Herpes and your baby

Herpes is an infection caused by a virus. If you have genital herpes, you can pass the infection to your baby during pregnancy, labor or birth. Genital herpes is sexually transmitted disease (also called STD). Some babies also get herpes from others after birth. If not treated, herpes can cause serious health problems in babies, including deadly infection. Herpes affects about 1 in 3,500 (less than 1 percent) babies in the United States each year.

How do babies get herpes? 

Herpes in babies is caused by two viruses called herpes simplex viruses (also called HSVs):

  1. HSV-1. This virus usually causes cold sores and fever blisters on the mouth and lips. The virus spreads from the mouth to the skin. 
  2. HSV-2. This virus causes most cases of genital herpes. It spreads through sex and skin-to-skin contact. HSV-2 is the most common cause of herpes infection in newborns, but HSV-1 also can cause it.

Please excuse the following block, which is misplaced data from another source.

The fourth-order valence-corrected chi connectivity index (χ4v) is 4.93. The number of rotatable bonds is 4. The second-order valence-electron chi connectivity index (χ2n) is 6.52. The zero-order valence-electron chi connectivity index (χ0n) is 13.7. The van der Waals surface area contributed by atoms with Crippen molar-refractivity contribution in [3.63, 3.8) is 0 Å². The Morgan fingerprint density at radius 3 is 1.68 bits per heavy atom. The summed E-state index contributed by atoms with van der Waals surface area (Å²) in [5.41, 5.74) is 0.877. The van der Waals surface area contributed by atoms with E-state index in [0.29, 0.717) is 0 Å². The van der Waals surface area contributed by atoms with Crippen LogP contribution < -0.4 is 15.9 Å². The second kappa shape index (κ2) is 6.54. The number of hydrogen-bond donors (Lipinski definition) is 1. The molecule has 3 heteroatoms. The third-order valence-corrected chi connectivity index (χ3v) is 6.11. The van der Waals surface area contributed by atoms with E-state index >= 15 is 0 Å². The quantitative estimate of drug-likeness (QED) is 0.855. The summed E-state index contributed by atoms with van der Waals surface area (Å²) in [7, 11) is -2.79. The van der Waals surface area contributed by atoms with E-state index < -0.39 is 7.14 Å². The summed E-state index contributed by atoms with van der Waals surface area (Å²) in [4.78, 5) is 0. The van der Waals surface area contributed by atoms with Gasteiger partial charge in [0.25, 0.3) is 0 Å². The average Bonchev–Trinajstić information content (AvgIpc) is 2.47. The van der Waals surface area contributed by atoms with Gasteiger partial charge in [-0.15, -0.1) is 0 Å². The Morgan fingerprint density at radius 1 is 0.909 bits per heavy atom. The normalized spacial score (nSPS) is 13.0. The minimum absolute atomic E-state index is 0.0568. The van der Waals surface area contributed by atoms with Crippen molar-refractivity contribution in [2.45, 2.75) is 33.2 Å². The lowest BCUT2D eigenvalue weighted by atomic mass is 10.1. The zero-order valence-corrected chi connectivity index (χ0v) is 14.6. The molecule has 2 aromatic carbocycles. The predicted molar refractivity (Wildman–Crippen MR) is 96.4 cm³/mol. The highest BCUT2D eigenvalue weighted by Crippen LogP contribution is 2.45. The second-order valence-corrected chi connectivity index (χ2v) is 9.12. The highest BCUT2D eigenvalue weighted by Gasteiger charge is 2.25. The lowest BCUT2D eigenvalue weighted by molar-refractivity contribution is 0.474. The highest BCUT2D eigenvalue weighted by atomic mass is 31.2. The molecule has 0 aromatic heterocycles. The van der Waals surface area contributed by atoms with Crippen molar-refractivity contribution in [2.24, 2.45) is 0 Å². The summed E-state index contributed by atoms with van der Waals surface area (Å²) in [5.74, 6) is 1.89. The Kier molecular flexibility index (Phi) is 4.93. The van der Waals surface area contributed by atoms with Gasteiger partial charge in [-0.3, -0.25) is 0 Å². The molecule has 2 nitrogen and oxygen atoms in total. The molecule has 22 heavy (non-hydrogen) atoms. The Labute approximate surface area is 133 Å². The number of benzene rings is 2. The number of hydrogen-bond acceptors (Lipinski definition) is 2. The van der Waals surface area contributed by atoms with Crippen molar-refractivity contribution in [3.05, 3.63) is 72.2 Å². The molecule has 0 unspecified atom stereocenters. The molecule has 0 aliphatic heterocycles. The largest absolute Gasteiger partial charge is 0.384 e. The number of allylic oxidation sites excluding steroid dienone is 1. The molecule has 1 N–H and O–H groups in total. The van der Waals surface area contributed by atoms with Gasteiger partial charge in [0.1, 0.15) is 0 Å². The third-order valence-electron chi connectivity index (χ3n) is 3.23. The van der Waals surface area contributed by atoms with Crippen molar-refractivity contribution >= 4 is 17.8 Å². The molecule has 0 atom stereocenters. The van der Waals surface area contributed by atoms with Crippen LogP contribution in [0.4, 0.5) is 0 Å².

Babies can get herpes in three ways: 

  1. Before birth (also called intrauterine herpes). You pass the virus to your baby in the uterus (also called the womb). This kind of herpes is rare.
  2. During labor and birth (also called birth-acquired herpes). This usually happens when a baby passes through an infected vagina (also called birth canal). It’s the most common way babies get infected with the herpes. A baby can get infected without passing through the vagina, but this is rare. It can happen if the amniotic sac breaks before birth. This is the sac (also called bag of waters) inside the uterus that holds your baby. It’s filled with amniotic fluid.
  3. After birth. You or another person can pass the virus to your baby after birth. For example, if you have a herpes sore on your lip and you kiss your baby’s skin, you can pass the virus to her. 

How do you know if your baby has herpes?

Tell your baby’s health care provider if your baby has any of these signs or symptoms:

  • Bleeding easily
  • Small red sores or blisters on the skin, around the eyes or mouth